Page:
Our alumni panel brings together a diverse group of St Cross alumni to discuss their time at St Cross and where their careers have taken them.
We are delighted that the following alumni are joining us:
Professor Julia Bray
DPhil Oriental Studies, 1974
After graduating from St Hilda’s, University of Oxford with a degree in Oriental Studies, Julia became one of the first graduate students at St Cross, in the days of the Wooden Hut. She wrote her DPhil on medieval Arabic poetic criticism at the same time as working part-time for the British Academy Oriental Documents Committee on the archives of the British Political Agency in Kuwait.
Julia then taught Arabic and a bit of everything related to Arabic at Manchester University for four years on short-term contracts. When that job fell through, she was self-employed for a year and edited a volume of the Cambridge History of Arabic Literature. Julia then worked for Edinburgh University teaching contemporary newspaper and broadcast Arabic, which is a standard part of Arabic degrees now, but was a new subject then. She taught herself on the job and published the first description and textbook, Media Arabic. Five years off the career ladder for family reasons were followed by seven years at the University of St Andrews (overlapping with Prince William and Kate Middleton) and nine years on the chalk-edge at Paris 8—Vincennes-Saint Denis. Julia became the first female Laudian (now AS AlBabtain-Laudian) Professor of Arabic at University of Oxford in 2012.
Dr Abi Tompkins
DPhil Archaeology, 2011
Abi Tompkins completed her DPhil in Archaeology at St Cross earlier this year, having been awarded her MSt from the college in 2012. Abi’s research focused on the emergence of polities or ‘proto-kingdoms’ in the wake of the post-Roman collapse in Britain in the 5th century AD. Her work explored how material culture and patterns of landscape use could be used to understand the development of distinct groups of people and, particularly, how areas between them became places of contact and coalescence. During her studies Abi worked for local government archaeological and museum services, she taught British Archaeology modules, and consulted on the deposition of a major local, community archaeology project in east Oxford, to name but a few. Today, Abi continues to work in local government archaeology, working with West Berkshire Council and Oxfordshire County Council.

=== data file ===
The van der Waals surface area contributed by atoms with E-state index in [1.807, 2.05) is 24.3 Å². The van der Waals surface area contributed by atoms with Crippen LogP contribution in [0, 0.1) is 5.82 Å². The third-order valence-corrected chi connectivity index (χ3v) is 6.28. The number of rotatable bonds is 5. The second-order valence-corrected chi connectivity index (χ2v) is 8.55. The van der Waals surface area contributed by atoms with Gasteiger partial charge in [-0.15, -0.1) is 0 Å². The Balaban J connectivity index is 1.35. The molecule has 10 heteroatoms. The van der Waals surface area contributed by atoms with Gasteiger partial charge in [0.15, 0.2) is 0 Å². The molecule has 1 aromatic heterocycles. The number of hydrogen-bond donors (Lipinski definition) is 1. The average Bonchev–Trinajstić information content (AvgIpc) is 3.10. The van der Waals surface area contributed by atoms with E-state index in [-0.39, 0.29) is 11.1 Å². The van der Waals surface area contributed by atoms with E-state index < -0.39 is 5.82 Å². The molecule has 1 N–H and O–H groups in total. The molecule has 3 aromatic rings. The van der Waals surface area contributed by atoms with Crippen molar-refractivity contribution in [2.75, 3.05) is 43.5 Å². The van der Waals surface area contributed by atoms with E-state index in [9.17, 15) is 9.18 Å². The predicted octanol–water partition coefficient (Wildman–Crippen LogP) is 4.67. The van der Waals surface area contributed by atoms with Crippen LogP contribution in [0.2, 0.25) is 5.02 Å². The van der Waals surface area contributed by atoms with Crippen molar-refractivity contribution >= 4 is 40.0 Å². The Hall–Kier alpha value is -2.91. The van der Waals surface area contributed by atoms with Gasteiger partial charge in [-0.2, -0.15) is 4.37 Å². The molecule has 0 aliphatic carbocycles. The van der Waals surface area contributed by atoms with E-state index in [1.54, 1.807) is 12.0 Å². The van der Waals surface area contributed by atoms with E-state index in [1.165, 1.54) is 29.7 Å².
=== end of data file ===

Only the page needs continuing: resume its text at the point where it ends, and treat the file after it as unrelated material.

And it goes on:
The portfolio career of an archaeologist: building your toolkit.
The university recommends that “full-time graduate students on a taught course do not undertake more than 8 hours’ paid work each week” and “students on research courses are advised that any paid work should still allow them to spend at least 40 hours per week…on their studies”. Take into consideration any working restrictions and consult with your supervisor and you can find work which will help set you up for life post-St Cross. Using my own experiences, I want to talk to you about making opportunities and capitalising on your time in this dynamic city.
Dr Marco Haenssgen
MPhil Development Studies, 2010
Dr Sony Pellissery
DPhil Social Policy, 2002
The talk will be followed by a drinks reception, open to all.